The Soviet Era In Digital Media Is Over

The Soviet Era In Digital Media Is Over

Earlier this month, Say Media announced that it will exit the business of being a publisher and focus solely on technology. Digiday commented, “Say never achieved the size needed to compete,” at 35 million unique visitors monthly.

Only 35 million? Digiday’s comment may reflect how online publishers see their business today – a relentless drive for scale – but I believe it represents a profound misunderstanding of digital media. Counts of visitors and impressions are the wrong metric. They measure tonnage, not connections. Recognizing that digital advertising impressions are literally infinite, the key metrics of the 21st century media business will capture meaningful connections with real people.

The 20th century media business was a Soviet-style, top-down economy in which neither consumers nor advertisers had much choice. Have you ever wondered how Hollywood and the TV studios could invest so many millions and deliver so much really bad product time after time after time? Just like the Soviets, the studios didn’t have to produce good products when they made the only products in town. And in a one-size-fits-all Soviet economy, a simple count of units, viewers or impressions is all that’s needed.

Then the internet arrived with the promise of endless variety and choice. Consider these two statistics from InternetLiveStats.com:

  • over 3 billion people use the internet today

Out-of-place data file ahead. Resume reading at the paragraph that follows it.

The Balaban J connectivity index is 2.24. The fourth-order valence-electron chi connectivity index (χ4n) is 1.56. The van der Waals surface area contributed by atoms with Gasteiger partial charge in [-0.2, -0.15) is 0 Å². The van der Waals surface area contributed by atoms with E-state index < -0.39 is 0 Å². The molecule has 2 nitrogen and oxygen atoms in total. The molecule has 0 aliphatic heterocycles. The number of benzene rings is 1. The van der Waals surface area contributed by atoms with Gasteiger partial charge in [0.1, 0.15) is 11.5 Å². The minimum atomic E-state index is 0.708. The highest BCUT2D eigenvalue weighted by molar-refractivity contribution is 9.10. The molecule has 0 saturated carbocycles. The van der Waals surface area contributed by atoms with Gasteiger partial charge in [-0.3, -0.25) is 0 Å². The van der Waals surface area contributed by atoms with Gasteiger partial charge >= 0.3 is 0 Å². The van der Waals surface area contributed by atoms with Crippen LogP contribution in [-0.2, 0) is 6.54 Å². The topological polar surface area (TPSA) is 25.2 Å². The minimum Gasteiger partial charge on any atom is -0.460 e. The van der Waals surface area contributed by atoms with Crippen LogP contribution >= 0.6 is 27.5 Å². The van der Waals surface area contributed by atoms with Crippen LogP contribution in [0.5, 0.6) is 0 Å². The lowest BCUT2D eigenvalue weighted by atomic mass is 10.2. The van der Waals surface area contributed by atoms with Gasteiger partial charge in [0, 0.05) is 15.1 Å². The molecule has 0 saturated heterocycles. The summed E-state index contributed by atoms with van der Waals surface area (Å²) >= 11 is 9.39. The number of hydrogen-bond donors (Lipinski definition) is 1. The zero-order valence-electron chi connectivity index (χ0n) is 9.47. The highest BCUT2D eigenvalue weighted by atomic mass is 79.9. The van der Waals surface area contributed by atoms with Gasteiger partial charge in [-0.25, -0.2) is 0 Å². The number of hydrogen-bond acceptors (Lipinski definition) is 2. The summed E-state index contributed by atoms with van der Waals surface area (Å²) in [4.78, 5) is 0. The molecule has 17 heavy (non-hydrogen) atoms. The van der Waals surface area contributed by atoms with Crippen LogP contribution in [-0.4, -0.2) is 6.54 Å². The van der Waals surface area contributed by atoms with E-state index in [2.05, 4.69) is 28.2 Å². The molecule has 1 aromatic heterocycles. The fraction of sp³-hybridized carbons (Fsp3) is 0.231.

• over 1.1 billion websites exist

That’s one website for every three users! What’s the relevant CPM for that? Obviously, the Web doesn’t begin with that question in mind. Incredible resources have been created with no monetization plan at all, including email, blogs, Web browsers, Google, YouTube, Facebook and, well, the entire internet itself. Facebook is retrofitting itself for traditional advertising revenue and, in the process, slowly strangling itself in contradictions. It’s a metaphor for the entire digital media business.

I believe that internet publishers can and will make money. Some will grow into large enterprises. But they’ll do it by starting with the genius of the internet: It’s personal. It challenges us to think and speak for ourselves. It connects us with who and what we love. It fosters communities of interest so specific that they could never have existed before, because the like-minded community members had no way to find each other and no means to share their interests and passions. Those connections are what we really care about, and they are the starting point for a new media business model.

The 21st century media business must be based on passion and personal connections. It won’t be built by trying to retrofit the 20th century’s mass-produced, tonnage-based Soviet media model. That’s like suggesting that we rebuild the Berlin Wall.

Instead of aiming at 35 million sports fans, or even football fans, let’s build media for the 35,000 passionate followers of professional women’s football. I’d rather monetize that audience any day.

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